September 5, 2017 at 3:32 p.m.
"It's my kind of music," Schwartz said. "I love it."
Schwartz and nearly 65 other dairy farmers from Minnesota, South Dakota, Iowa and Nebraska made their filming debut for the music parody "Feedin' A Nation" in early March. This music parody is now being used by Midwest Dairy Association (MDA) to help raise donations to Feeding America in order to help fight hunger.
MDA, on behalf of dairy farmers, is partnering with Feeding America to promote the music parody. For every view the video has from June 3 to June 30, MDA will donate $1 (up to $20,000) to Feeding America.
"It's one way we are helping support the work of Feeding America," Donna Moenning, senior vice president of integrated communications with MDA. "At the same time, Feeding America values the opportunity to support dairy farmers and promote the role they play in producing wholesome, nutritious food."
Moenning spearheaded the music parody's video production.
"With the growth in social media and photos and videos being top items shared, we knew we needed to try our hand at a music parody," Moenning said.
Moenning and DHTV Productions in Shawnee, Kan. started playing with what song to use and putting words together. They felt the Beach Boys song "Good Vibrations" would be the perfect fit.
"We wanted something that was going to be memorable, upbeat and resonate - leaving you humming the tune," Moenning said. "I think we have done that with 'Good, good food, feedin' a nation.'"
MDA knew they were going to need a large number of dairy farmers to be involved with the video production, so they wanted to keep the process simple.
"We knew we had singing dairy farmers out there," Moenning said. "But having them do the vocals would have made the process much more involved, so we had them do the on camera stuff instead."
When it came to finding the dairy farms to film the video, MDA had several dairy farms in mind to be a part of the effort. The video was filmed on the farms of Doug Ode, Bruce Brockshus, Lee Maassen and Darin Dykstra in South Dakota and Iowa with footage from Blue Diamond Dairy from Stearns County in Minnesota.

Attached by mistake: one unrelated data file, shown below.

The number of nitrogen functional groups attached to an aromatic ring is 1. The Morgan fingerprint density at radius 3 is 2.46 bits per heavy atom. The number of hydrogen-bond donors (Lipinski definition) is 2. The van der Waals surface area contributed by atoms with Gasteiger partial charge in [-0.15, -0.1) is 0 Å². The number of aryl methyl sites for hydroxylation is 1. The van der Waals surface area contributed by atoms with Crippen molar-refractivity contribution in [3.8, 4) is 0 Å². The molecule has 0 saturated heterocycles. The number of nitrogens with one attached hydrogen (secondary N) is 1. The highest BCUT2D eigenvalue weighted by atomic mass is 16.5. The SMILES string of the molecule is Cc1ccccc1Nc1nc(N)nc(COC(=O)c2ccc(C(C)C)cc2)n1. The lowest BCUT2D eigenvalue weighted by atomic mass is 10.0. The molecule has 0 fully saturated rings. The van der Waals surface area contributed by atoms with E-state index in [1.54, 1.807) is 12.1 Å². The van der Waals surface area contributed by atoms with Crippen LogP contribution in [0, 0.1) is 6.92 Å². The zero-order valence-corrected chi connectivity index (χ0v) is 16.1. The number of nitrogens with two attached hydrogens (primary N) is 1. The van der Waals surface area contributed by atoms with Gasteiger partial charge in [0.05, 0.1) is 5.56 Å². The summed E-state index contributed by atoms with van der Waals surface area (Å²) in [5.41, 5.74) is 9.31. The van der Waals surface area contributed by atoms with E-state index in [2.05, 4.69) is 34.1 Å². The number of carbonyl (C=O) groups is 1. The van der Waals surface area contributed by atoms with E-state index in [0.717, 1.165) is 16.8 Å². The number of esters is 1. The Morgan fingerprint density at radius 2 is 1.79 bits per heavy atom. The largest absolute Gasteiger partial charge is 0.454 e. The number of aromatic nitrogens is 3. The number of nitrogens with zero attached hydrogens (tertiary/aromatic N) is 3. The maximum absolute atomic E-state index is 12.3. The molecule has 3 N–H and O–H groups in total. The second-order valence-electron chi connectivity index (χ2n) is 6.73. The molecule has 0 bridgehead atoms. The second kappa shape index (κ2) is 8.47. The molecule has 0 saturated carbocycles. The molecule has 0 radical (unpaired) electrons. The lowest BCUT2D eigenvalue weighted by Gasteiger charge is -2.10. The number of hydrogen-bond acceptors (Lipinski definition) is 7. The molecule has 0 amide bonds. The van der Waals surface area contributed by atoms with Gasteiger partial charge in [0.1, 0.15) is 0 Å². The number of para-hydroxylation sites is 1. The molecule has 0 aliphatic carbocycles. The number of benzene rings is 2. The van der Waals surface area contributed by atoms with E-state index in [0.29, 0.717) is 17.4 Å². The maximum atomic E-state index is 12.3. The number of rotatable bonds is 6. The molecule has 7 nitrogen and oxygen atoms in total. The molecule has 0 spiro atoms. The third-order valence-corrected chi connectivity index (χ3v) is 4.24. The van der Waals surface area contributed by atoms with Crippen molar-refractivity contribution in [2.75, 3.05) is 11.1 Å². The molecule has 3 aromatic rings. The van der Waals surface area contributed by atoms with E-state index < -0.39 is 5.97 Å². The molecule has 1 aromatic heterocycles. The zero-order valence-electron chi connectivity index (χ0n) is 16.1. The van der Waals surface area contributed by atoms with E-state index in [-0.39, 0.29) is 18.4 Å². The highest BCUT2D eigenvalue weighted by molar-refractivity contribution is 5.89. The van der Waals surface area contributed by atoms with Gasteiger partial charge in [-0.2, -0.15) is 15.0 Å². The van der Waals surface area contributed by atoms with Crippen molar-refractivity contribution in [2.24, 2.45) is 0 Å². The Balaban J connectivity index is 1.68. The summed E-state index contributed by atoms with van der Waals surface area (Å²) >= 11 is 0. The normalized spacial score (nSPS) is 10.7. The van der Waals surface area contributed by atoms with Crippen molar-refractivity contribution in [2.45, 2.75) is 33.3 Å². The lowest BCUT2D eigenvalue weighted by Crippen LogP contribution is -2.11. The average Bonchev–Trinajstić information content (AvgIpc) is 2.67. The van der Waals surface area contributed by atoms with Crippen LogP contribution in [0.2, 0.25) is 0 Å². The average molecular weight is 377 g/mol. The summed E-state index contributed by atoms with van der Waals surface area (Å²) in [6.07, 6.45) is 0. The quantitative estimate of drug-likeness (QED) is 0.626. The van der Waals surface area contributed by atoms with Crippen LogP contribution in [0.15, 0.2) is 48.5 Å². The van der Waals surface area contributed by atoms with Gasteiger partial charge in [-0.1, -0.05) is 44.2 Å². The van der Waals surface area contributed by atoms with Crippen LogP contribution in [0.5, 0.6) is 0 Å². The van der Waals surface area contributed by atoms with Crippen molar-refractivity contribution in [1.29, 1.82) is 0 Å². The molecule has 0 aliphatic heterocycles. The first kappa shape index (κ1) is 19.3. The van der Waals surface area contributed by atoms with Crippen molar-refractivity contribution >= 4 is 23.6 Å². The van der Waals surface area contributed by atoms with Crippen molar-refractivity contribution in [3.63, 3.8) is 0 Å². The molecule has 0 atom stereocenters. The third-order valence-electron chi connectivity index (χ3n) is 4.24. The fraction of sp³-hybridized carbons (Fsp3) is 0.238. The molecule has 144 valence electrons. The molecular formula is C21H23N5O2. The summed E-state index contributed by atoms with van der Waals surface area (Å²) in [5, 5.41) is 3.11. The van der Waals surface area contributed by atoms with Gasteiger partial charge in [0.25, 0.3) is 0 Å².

"We know it is a big undertaking for the farmers," Moenning said. "We appreciate those dairy farm families who have allowed us to come to their farm and video tape."
Filming a video like this takes a lot of patience.
"It took a lot of takes to match everything up with timing," Schwartz said. "We had to do about 20 takes to get it right, but it was so fun."
The video made it's debut at Central Plains Dairy Expo in Sioux Falls, S.D. on March 27 and 28.
"It just took off from there," Moenning said. "People just started sharing and promoting it."
Currently, the video has 76,342 views on Youtube and even won a Telly Award, which honors the very best in film and video productions, groundbreaking online video content, and outstanding local, regional, and cable TV commercials and programs.
While the dairy farmers were dancing and having fun, the purpose of this video was to help dairy farmers convey their passion and dedication in a fun way but also raise awareness that there are people that go with out food.
One in five children in the United States go hungry and 15 percent of households in rural communities are food insecure.
"We are singing about feeding a nation in the video and the role dairy farmers play in doing their part," Moenning said. "We hope this video helps raise attention for others who are in a position to do so, to join us in the effort of feeding a nation by, as the words in the song say, making a food bank donation."
Dairy is one of the top five items food banks need and want, according to Moenning. It only represents nearly five percent of the total volume of food that is given to others.
"Every year we give several cases of butter to the food bank and hospice house during the holidays," Schwartz said. "They always appreciate us for doing that."
MDA is encouraging everyone who is engaged in local June Dairy Month events to partner with their local food banks and take donations while raising awareness of hunger.
"We are planning to put up a "Feedin' A Nation" poster at the local food bank," Schwartz said. "It will help get more views for the video and hopefully get more donations."
This initiative and others like Fuel Up to Play 60 help demonstrate dairy farmers' dedication to important issues in society.
"We want to promote the dairy industry as part of the solution to the issue," Moenning said. "With dairy farmers involved in initiatives like this, they are held in high regard. Making use of social media through a video like this helps us to amplify telling their story and the good they do on their farms and the good they do as an industry to contribute to the important issues in our communities."
"It made good consumer connections," Schwartz said. "Feeding a nation is a big part of why dairy farmers do what they do. Dairy farmers will be proud of what we are doing for that."
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